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  • Number of clinical pharmacists expected to work in PCNs rises to 7,500 by 2023/2024

    The number of clinical pharmacists needed to work in the new Primary Care Networks (PCNs) in England by 2023/2024 could be as high as 7,500, according to London GP representatives.

    This figure is noticeably higher than the 6,000 clinical pharmacists predicted by the Company Chemists’ Association (CCA) in February 2019, which triggered concerns from pharmacy organisations about the impact it would have on recruitment across the sectors.

    The Londonwide Local Medical Committees (LMC) — an organisation representing GPs across London — told The Pharmaceutical Journal that its calculation, which appeared in a March 2019 briefing on the GP contract, was based on having the maximum number of six clinical pharmacists within each PCN.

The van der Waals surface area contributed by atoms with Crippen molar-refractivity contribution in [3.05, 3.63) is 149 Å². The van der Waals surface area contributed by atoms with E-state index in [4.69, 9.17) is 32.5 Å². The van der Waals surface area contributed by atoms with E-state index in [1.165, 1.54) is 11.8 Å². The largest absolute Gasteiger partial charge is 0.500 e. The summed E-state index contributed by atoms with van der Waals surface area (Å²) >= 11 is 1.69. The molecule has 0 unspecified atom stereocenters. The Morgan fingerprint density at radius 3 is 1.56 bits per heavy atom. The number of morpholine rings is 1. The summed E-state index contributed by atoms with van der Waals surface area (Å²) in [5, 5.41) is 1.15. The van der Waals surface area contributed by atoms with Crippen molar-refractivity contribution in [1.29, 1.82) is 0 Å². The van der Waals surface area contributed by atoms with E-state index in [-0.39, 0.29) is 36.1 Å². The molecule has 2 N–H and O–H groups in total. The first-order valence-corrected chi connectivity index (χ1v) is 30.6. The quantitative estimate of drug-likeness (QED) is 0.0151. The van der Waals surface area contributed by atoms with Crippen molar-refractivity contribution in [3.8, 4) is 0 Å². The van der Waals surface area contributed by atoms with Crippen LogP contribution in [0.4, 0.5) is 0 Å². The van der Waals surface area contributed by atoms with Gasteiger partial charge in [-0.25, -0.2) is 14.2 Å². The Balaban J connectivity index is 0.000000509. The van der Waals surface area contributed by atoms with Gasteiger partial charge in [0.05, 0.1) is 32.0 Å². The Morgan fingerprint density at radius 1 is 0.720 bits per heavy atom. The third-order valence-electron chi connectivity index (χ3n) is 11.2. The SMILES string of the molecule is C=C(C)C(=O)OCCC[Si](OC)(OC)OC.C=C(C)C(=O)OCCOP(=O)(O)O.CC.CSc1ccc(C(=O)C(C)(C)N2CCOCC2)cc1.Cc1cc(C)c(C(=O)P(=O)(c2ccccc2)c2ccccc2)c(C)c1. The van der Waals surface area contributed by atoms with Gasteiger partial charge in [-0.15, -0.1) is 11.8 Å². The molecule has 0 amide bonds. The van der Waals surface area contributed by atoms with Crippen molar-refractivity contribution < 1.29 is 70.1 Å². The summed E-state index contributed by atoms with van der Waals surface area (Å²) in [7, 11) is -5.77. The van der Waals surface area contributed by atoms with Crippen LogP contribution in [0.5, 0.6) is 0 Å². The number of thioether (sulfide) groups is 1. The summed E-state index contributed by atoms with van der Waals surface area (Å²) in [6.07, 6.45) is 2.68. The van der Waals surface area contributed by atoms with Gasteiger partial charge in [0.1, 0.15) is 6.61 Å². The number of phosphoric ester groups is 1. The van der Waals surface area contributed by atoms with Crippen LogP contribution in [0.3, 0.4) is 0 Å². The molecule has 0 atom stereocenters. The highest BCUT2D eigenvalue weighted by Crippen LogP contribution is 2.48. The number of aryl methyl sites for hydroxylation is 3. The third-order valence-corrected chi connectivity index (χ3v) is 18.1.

The calculation is supported by an NHS England briefing document, published in June 2019, in which the national body said it also expects that “by 2023/2024, a typical PCN … could choose to have its own team of approximately six whole-time equivalent clinical pharmacists”.

    As of 1 July 2019, 1,259 PCNs became operational across England, confirming the demand for up to 7,500 clinical pharmacists.

    Malcolm Harrison, chief executive of the CCA, told The Pharmaceutical Journal on 12 September 2019 that he was not confident that there were enough existing pharmacists or others in training to meet the predicted demand.

    Claire Anderson, chair of the English Pharmacy Board at the Royal Pharmaceutical Society, said there needed to be a properly funded strategy to support the recruitment, training and education needed to deliver NHS England’s NHS long-term plan, which includes the development of PCNs.

     

     

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